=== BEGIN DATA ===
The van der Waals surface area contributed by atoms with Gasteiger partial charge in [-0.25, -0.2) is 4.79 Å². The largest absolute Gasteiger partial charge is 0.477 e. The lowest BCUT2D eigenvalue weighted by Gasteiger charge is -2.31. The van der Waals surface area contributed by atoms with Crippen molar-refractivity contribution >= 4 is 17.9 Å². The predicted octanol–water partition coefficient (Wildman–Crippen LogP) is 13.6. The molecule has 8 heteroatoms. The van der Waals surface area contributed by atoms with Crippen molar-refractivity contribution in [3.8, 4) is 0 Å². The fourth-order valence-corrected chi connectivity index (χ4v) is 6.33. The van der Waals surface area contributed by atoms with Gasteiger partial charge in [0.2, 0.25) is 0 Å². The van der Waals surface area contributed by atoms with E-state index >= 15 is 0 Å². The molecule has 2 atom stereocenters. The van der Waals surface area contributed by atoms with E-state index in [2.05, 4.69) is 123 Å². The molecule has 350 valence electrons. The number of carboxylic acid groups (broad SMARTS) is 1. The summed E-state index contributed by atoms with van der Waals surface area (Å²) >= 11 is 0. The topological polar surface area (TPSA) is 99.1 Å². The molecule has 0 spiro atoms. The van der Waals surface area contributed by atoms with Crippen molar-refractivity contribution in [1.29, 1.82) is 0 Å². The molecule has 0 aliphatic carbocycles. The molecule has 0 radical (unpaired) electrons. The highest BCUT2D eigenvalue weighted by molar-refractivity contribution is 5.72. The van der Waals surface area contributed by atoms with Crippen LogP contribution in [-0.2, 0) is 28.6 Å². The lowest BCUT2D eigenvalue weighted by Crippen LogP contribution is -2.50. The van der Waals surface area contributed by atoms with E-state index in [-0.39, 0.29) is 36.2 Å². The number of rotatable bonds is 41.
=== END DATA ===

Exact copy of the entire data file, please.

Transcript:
The van der Waals surface area contributed by atoms with Gasteiger partial charge in [-0.25, -0.2) is 4.79 Å². The largest absolute Gasteiger partial charge is 0.477 e. The lowest BCUT2D eigenvalue weighted by Gasteiger charge is -2.31. The van der Waals surface area contributed by atoms with Crippen molar-refractivity contribution >= 4 is 17.9 Å². The predicted octanol–water partition coefficient (Wildman–Crippen LogP) is 13.6. The molecule has 8 heteroatoms. The van der Waals surface area contributed by atoms with Crippen molar-refractivity contribution in [3.8, 4) is 0 Å². The fourth-order valence-corrected chi connectivity index (χ4v) is 6.33. The van der Waals surface area contributed by atoms with Gasteiger partial charge in [0.2, 0.25) is 0 Å². The van der Waals surface area contributed by atoms with E-state index >= 15 is 0 Å². The molecule has 2 atom stereocenters. The van der Waals surface area contributed by atoms with E-state index in [2.05, 4.69) is 123 Å². The molecule has 350 valence electrons. The number of carboxylic acid groups (broad SMARTS) is 1. The summed E-state index contributed by atoms with van der Waals surface area (Å²) >= 11 is 0. The topological polar surface area (TPSA) is 99.1 Å². The molecule has 0 spiro atoms. The van der Waals surface area contributed by atoms with Crippen molar-refractivity contribution in [1.29, 1.82) is 0 Å². The molecule has 0 aliphatic carbocycles. The molecule has 0 radical (unpaired) electrons. The highest BCUT2D eigenvalue weighted by molar-refractivity contribution is 5.72. The van der Waals surface area contributed by atoms with Crippen LogP contribution in [-0.2, 0) is 28.6 Å². The lowest BCUT2D eigenvalue weighted by Crippen LogP contribution is -2.50. The van der Waals surface area contributed by atoms with E-state index in [-0.39, 0.29) is 36.2 Å². The number of rotatable bonds is 41.